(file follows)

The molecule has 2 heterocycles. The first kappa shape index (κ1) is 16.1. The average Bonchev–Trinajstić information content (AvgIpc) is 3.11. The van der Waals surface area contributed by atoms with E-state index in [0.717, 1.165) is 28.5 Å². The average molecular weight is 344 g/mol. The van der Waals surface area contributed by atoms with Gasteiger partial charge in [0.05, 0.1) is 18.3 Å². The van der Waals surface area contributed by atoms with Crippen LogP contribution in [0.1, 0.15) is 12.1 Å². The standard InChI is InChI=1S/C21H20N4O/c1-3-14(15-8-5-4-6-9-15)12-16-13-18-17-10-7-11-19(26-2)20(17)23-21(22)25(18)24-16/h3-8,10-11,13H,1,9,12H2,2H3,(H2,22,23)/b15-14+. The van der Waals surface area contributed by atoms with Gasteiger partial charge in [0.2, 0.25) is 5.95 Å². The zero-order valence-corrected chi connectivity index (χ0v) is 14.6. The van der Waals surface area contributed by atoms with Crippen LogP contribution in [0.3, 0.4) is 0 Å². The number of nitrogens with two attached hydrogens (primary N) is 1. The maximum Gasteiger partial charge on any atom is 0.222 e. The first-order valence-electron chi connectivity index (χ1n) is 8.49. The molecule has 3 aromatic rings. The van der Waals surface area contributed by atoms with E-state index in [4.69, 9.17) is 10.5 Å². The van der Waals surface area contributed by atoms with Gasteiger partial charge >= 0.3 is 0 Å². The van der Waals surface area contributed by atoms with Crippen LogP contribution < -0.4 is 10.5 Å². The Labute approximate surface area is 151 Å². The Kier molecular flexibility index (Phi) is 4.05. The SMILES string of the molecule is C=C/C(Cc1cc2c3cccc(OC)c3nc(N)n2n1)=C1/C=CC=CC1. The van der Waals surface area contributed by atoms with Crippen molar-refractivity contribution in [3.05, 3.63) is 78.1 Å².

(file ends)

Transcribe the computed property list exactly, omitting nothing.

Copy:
The molecule has 2 heterocycles. The first kappa shape index (κ1) is 16.1. The average Bonchev–Trinajstić information content (AvgIpc) is 3.11. The van der Waals surface area contributed by atoms with E-state index in [0.717, 1.165) is 28.5 Å². The average molecular weight is 344 g/mol. The van der Waals surface area contributed by atoms with Gasteiger partial charge in [0.05, 0.1) is 18.3 Å². The van der Waals surface area contributed by atoms with Crippen LogP contribution in [0.1, 0.15) is 12.1 Å². The standard InChI is InChI=1S/C21H20N4O/c1-3-14(15-8-5-4-6-9-15)12-16-13-18-17-10-7-11-19(26-2)20(17)23-21(22)25(18)24-16/h3-8,10-11,13H,1,9,12H2,2H3,(H2,22,23)/b15-14+. The van der Waals surface area contributed by atoms with Gasteiger partial charge in [0.2, 0.25) is 5.95 Å². The zero-order valence-corrected chi connectivity index (χ0v) is 14.6. The van der Waals surface area contributed by atoms with Crippen LogP contribution in [0.3, 0.4) is 0 Å². The number of nitrogens with two attached hydrogens (primary N) is 1. The maximum Gasteiger partial charge on any atom is 0.222 e. The first-order valence-electron chi connectivity index (χ1n) is 8.49. The molecule has 3 aromatic rings. The van der Waals surface area contributed by atoms with E-state index in [4.69, 9.17) is 10.5 Å². The van der Waals surface area contributed by atoms with Gasteiger partial charge >= 0.3 is 0 Å². The van der Waals surface area contributed by atoms with Crippen LogP contribution < -0.4 is 10.5 Å². The Labute approximate surface area is 151 Å². The Kier molecular flexibility index (Phi) is 4.05. The SMILES string of the molecule is C=C/C(Cc1cc2c3cccc(OC)c3nc(N)n2n1)=C1/C=CC=CC1. The van der Waals surface area contributed by atoms with Crippen molar-refractivity contribution in [3.05, 3.63) is 78.1 Å².